The Dolly Sods Wilderness — originally simply Dolly Sods — is a U.S. Wilderness Area in the Allegheny Mountains of eastern West Virginia, USA, and is part of the Monongahela National Forest (MNF) of the U.S. Forest Service (USFS).
Dolly Sods is a rocky, high-altitude plateau with sweeping vistas and lifeforms normally found much farther north in Canada. To the north, the distinctive landscape of “the Sods” is characterized by stunted (“flagged”) trees, wind-carved boulders, heath barrens, grassy meadows created in the last century by logging and fires, and sphagnum bogs that are much older. To the south, a dense cove forest occupies the branched canyon excavated by the North Fork of Red Creek.
The name derives from an 18th-century German homesteading family — the Dahles — and a local term for an open mountaintop meadow — a “sods”.
Dolly Sods is the highest plateau east of the Mississippi River. Dolly Sods is on a ridge crest that forms part of the Eastern Continental Divide. Most of its area is drained by the North Fork of Red Creek, which is a tributary of the Dry Fork River. Via the Dry Fork, Black Fork, Cheat, Monongahela and Ohio Rivers, it is part of the Mississippi River watershed. South of Forest Service Route 19 is the adjoining Red Creek/Flatrock/Roaring Plains area, which is drained by the South Fork of Red Creek. Drainage on the east side of the ridge crest flows into the headwaters of the South Branch of the Potomac River, which is part of the Chesapeake Bay watershed.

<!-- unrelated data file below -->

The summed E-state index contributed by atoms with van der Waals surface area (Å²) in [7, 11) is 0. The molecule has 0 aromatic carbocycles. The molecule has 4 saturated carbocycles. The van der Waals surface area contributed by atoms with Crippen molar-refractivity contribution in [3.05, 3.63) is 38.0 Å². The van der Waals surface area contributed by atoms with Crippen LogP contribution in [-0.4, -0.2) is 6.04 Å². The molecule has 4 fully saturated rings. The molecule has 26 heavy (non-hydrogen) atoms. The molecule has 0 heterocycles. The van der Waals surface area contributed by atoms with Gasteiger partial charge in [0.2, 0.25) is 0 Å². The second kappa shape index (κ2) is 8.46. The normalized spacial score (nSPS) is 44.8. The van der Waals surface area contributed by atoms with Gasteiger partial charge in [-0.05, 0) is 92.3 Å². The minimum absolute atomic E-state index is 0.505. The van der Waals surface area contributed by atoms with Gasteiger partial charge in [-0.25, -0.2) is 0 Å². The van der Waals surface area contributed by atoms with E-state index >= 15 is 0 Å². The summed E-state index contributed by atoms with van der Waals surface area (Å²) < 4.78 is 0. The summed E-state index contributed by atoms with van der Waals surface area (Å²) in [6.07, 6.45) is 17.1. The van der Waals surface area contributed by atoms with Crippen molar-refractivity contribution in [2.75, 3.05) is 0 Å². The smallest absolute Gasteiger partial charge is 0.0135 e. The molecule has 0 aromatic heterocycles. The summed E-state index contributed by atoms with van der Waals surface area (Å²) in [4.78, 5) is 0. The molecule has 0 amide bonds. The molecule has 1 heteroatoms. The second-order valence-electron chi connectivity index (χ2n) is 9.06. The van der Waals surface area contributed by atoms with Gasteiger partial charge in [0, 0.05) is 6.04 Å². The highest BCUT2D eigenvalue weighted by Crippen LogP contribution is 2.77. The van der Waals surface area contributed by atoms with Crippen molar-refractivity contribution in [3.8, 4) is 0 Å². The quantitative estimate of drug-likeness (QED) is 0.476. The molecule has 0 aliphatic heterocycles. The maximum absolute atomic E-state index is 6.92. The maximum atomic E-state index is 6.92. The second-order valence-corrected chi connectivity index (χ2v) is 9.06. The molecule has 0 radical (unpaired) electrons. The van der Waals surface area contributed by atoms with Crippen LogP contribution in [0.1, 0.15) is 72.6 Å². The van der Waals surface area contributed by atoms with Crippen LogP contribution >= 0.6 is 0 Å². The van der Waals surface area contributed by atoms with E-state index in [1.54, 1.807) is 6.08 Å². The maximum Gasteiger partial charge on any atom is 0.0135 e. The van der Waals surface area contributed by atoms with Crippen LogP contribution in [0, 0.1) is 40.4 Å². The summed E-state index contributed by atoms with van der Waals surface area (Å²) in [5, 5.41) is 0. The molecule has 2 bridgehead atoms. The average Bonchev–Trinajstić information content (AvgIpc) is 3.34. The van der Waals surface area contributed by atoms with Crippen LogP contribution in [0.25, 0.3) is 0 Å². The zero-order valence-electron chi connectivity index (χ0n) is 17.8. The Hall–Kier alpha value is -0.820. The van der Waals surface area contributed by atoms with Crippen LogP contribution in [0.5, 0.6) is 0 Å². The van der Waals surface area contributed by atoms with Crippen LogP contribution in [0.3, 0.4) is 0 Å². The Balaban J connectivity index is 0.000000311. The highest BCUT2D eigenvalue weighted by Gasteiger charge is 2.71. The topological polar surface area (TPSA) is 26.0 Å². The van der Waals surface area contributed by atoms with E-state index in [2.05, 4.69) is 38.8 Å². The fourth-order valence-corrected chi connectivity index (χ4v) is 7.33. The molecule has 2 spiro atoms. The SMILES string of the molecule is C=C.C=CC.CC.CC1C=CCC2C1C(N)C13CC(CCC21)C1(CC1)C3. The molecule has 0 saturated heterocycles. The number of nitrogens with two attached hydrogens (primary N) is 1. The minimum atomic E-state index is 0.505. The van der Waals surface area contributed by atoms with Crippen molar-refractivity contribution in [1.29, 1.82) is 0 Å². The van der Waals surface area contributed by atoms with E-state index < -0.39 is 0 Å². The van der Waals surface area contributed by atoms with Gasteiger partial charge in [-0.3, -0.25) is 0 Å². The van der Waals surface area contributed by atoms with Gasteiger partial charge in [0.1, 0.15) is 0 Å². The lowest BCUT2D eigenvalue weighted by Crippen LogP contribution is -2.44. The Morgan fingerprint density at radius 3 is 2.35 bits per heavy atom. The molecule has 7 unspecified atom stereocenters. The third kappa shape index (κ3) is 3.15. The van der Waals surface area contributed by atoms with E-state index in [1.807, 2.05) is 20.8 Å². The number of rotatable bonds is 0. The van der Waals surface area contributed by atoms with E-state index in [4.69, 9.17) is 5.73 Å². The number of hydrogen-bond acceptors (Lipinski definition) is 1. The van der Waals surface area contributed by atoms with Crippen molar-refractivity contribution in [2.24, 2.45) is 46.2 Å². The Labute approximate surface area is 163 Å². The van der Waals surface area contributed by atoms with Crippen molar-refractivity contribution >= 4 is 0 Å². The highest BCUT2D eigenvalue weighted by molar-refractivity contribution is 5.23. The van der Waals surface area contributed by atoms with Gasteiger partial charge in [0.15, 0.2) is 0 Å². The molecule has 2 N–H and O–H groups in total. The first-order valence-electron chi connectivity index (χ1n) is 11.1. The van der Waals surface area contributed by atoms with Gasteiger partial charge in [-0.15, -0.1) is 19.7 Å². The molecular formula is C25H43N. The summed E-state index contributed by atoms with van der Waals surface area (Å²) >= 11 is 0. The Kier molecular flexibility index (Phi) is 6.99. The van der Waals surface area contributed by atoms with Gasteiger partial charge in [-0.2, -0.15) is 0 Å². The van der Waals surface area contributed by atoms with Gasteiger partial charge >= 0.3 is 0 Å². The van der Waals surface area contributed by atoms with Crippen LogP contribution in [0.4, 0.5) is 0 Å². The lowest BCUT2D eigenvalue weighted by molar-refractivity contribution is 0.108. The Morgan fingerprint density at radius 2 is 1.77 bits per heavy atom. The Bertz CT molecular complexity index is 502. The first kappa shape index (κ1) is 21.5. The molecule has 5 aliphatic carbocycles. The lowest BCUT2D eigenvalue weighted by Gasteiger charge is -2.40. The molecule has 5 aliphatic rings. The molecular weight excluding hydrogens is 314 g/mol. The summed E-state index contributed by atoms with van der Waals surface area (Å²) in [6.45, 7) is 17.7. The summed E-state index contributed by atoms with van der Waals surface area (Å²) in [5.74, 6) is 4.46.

The present-day Dolly Sods Wilderness (DSW) encompasses some 17,371 acres (70 km2) of U.S. Forest Service land and is itself only part of a larger 32,000-acre (129 km2) area now known as “Dolly Sods”.
Weather at Dolly Sods is pleasantly cooler than the weather in the Baltimore/Washington metro area. You can check out current weather conditions here.
Dolly Sods Wilderness has 47 miles of trails, many of which follow old railroad grades and logging roads. There are fords on some of the trails that may be a problem to cross during high water events. There are additional small stream crossings as well.
Trails are not marked. Ability to use a map is a requirement. Bring a compass and know how to use it. There are many unofficial trails that are not on the map and many paths around the numerous muddy and wet sections.
Dolly Sods is a popular hiking area. In the middle of the week, there are many other day and overnight hikers. During the weekend, it can get much more crowded and finding a parking spot may be a problem. There are plenty of established campsites.
The trail guide we used can be found here.